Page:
Advantages & Disadvantages of Customer Relationship Marketing
It's an exhilarating time to be a small-business owner. You stand on the threshold of the Fourth Industrial Revolution and its accompanying technologies that have altered the way people work and live. Technological advancements are triggering changes that may not yet have manifested themselves at your business, such as artificial intelligence, quantum computing and the Internet of Things.
Since your customers probably lie at the center of everything you do, one development – and an infinitely more human one – can no longer be ignored: a strategy known as customer relationship marketing. Embrace it or eschew it, but at least assess the advantages and disadvantages of relationship marketing before rendering your final opinion on this facet of the revolution.
Many eagled-eyed proponents of inbound marketing saw the change coming. The days of meeting a customer, impressing a customer, thanking the customer and hoping the customer comes back are probably gone forever – at least among business owners who survive the competition for customers in a digital age.
Inbound marketing, which goes to the heart of anticipating and addressing customers' wants and needs, has converged with and validated customer relationship marketing in an almost seamless way.
The strategy was introduced by Dr. Leonard L. Berry in a paper called “Relationship Marketing” before the American Marketing Association in a year in which even flip phones were not yet commonplace: 1983.
While Berry knew that many people tend to do business with people they know, like and trust, he encouraged business owners to take the long view and “attract, maintain and enhance customer relationships.”
This language is echoed almost word for word in the fundamentals of inbound marketing, a fairly new strategy that is credited with revolutionizing marketing, especially among small-business owners.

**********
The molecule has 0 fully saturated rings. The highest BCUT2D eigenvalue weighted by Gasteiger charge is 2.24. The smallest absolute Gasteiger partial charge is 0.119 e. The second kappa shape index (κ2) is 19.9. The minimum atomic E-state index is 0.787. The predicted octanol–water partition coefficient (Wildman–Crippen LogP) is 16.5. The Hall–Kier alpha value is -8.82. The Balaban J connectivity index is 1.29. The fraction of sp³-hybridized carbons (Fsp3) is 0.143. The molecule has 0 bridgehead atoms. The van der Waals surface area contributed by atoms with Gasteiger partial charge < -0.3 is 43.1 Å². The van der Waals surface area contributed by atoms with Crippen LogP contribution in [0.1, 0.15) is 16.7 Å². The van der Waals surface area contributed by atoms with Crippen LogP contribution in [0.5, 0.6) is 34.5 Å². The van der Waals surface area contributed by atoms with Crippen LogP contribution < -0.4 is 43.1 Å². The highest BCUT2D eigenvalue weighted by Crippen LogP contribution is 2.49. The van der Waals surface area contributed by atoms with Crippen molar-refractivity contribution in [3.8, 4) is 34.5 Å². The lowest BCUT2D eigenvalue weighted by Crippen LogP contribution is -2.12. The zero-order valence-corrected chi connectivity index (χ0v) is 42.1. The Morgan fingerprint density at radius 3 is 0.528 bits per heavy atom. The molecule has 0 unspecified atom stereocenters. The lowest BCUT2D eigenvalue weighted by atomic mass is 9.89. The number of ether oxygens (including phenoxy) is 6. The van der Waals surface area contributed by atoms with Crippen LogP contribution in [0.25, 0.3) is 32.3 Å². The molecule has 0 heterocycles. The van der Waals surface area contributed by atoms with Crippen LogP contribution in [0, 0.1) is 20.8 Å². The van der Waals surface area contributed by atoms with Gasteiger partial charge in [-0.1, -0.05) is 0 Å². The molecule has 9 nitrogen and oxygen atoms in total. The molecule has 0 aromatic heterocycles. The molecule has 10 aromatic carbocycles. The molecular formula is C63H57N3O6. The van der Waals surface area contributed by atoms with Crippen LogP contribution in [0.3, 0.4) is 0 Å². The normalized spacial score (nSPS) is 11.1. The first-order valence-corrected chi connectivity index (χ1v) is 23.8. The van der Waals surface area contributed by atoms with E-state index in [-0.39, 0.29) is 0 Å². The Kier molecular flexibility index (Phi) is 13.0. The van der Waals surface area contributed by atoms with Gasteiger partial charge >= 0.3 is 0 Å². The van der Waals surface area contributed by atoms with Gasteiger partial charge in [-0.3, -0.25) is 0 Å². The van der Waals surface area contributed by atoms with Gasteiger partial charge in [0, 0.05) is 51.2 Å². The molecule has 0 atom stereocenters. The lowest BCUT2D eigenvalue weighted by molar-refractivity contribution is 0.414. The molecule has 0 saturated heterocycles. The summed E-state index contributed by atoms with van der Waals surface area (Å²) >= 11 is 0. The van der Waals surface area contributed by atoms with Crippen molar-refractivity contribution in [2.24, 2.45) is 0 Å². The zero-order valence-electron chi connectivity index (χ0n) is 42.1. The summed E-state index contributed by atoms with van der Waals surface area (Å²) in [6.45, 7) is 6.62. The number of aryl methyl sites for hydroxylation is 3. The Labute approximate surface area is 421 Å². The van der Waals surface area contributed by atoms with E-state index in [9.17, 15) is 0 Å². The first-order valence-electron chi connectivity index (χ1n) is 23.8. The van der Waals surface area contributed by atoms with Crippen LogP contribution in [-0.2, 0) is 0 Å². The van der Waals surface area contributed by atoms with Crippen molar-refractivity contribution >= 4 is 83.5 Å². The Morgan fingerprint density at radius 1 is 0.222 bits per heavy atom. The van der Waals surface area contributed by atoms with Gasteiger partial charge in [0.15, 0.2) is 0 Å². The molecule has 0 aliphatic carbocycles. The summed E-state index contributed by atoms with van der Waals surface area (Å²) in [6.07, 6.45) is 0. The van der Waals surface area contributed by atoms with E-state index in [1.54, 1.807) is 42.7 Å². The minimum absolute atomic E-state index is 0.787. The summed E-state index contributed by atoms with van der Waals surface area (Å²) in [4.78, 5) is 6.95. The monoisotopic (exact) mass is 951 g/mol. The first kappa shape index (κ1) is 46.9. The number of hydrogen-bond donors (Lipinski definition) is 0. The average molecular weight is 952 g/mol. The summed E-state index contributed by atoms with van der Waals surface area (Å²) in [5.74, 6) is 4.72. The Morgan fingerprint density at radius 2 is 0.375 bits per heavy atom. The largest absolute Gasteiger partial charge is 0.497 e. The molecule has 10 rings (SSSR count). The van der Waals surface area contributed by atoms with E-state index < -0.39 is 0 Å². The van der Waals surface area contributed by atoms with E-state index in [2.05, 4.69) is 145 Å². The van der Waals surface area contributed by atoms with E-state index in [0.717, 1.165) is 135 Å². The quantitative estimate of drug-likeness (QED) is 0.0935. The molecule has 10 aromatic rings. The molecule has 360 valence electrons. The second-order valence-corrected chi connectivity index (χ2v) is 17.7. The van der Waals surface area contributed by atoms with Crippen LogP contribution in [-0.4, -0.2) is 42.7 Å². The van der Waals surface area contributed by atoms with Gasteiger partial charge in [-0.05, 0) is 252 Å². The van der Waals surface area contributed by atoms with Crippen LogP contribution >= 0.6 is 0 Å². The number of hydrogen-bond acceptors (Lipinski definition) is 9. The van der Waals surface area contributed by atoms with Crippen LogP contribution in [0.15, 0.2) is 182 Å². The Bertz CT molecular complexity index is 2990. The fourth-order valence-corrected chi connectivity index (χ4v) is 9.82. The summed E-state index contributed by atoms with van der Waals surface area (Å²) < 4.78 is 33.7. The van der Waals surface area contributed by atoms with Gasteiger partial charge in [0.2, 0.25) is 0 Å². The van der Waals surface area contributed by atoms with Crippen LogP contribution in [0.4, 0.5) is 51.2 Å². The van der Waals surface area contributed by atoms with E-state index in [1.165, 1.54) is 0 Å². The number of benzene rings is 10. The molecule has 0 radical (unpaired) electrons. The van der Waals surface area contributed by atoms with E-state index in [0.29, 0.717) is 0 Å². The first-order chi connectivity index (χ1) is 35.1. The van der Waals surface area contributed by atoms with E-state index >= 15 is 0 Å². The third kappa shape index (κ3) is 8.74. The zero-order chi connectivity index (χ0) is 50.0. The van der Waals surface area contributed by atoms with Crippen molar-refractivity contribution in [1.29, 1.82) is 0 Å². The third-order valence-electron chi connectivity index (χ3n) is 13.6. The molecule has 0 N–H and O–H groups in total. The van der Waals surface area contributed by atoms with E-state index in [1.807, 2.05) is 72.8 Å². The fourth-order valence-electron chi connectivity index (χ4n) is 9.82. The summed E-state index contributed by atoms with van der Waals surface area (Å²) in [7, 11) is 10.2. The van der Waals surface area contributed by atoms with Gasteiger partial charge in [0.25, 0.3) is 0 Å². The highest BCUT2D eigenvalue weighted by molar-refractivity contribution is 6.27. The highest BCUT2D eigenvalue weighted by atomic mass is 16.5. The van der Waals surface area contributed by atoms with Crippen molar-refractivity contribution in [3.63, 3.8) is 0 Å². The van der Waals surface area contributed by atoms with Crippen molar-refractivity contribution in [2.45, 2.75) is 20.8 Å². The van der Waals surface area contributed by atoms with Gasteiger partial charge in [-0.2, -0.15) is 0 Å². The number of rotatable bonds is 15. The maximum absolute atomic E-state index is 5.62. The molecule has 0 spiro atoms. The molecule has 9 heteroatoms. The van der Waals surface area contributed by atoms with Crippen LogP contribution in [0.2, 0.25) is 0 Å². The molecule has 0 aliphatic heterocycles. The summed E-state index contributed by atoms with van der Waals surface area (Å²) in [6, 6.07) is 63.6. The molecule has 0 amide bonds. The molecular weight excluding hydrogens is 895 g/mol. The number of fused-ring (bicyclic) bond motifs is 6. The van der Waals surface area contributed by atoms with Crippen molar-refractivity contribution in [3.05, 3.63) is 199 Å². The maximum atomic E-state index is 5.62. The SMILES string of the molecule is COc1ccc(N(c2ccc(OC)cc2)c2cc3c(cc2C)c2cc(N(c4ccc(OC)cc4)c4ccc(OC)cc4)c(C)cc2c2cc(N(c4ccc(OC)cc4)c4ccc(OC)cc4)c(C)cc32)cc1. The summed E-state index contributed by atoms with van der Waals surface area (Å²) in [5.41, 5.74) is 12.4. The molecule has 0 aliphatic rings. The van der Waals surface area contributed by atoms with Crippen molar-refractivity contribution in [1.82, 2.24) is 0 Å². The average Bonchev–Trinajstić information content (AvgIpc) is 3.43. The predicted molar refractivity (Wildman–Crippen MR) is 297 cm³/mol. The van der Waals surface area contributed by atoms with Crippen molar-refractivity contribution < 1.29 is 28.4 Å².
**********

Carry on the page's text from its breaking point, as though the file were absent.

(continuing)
Customer relationship marketing may have debuted before its time, but it more than made up for lost time by upending the traditional sales paradigm. It did so in a simple but powerful way:
- The sale no longer represents the endpoint. It represents the starting point of a long-term or even lifelong buyer-seller relationship that is cemented by loyalty on both sides.
In this way, customer relationship marketing dispenses with sales as a mere transaction. It presents an opportunity to attract and retain customers who are demanding more from businesses with each passing year.
At the same time, customer relationship marketing acknowledges the influence of one of the most significant forces of the Fourth Industrial Revolution – social media – which many consumers rely on to learn about businesses. The best relationship marketing examples show how to convert customers into ambassadors that are happy and eager to spread their positive experiences with a company to others.
If your business follows an inbound marketing strategy, you're well aware of some of the tactics you can use to cultivate customer relationships. You're probably equally aware that it is a fluid process that requires constant monitoring and adaptation. Revolution or no, customers are and always have been fickle – capable of changing their minds and behaviors without warning.
Businesses must pivot right along with them.
Against this reality, customer relationship marketing tactics are as diverse as customers themselves. If you subscribe to the inbound marketing mantra of “attracting, engaging and delighting,” you may:
- Place communication at the forefront of everything you do. Insist that everything, including website landing pages and everyone from sales reps to upper management, demonstrate that you prize your customer relationships.
- Communicate with customers regularly through blog posts, email messages, social media updates and surveys that help you track what they're thinking and what they're up to.